Yesterday was World Food Day, and NPR has a good piece about the role of speculation in food prices:
The economists argue that increased trading is a significant part of the reason grocery prices are higher this year.
And grocery prices are indeed up this year. For example, in August, the average price of bread in U.S. cities was up 17.4 percent over last year, while milk was up 12.4 percent, according to the latest report from the Bureau of Labor Statistics.
Brandon Kliethermes, an agriculture economist with the forecasting firm IHS Global Insight, agrees that speculators do increase volatility — exaggerating price moves up and down.
“These markets have been bouncing around quite a bit for the past year now,” Kliethermes said.
But not everyone agrees price speculation is the root of the problem. Economists have yet to find clear evidence that financial speculation can change food prices over time. Searching data for any meaningful price manipulation is very hard to quantify, Kliethermes said.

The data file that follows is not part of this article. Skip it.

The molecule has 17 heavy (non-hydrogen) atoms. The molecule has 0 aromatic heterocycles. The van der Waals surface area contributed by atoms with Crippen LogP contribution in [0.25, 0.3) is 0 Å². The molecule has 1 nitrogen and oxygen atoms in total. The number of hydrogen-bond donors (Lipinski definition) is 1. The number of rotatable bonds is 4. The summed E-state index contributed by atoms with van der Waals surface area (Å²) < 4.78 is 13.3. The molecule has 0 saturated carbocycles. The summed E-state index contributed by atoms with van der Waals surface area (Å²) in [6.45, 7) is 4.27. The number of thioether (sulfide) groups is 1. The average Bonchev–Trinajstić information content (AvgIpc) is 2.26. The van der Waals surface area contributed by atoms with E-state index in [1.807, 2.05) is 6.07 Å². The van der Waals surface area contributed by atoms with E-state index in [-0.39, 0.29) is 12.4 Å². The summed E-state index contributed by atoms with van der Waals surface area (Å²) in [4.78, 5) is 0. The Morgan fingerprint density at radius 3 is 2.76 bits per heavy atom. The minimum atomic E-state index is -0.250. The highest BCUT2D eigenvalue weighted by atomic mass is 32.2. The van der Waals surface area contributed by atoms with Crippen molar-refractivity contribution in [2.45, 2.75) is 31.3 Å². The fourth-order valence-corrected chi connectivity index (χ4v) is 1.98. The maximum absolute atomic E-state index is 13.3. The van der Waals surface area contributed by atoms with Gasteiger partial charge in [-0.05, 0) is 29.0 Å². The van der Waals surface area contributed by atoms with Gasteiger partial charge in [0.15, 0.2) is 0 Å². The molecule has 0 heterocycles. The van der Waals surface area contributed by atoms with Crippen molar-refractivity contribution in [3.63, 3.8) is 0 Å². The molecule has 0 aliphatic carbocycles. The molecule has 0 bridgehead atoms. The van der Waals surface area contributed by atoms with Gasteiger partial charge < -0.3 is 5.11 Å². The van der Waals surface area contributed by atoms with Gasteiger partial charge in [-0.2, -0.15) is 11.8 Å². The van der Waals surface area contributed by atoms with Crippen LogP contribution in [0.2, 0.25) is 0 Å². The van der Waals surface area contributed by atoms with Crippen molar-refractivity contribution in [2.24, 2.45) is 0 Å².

i think there’s definitely a case to be made for restricting food speculation, but I also think that trying to separate out market speculation from the role of energy prices or fundamentals in a tight market is somwhat hopeless – the reality is that investors will probably always be attracted to things people still need to buy in tight economies – oil and food are essential, and when other parts of the economy are unstable, good old food and energy are going to be draw.
My own proposal here would be not to outlaw commodity speculate, but simply to mandate that all buyers take delivery of what they purchase on commodity markets, and to determine that food commodity sales cannot take place until the previous purchaser physically holds the goods. My guess is that in many cases the problem would be obviated simply by requiring that speculators actually take delivery of, say, 100,000 tons of soybeans.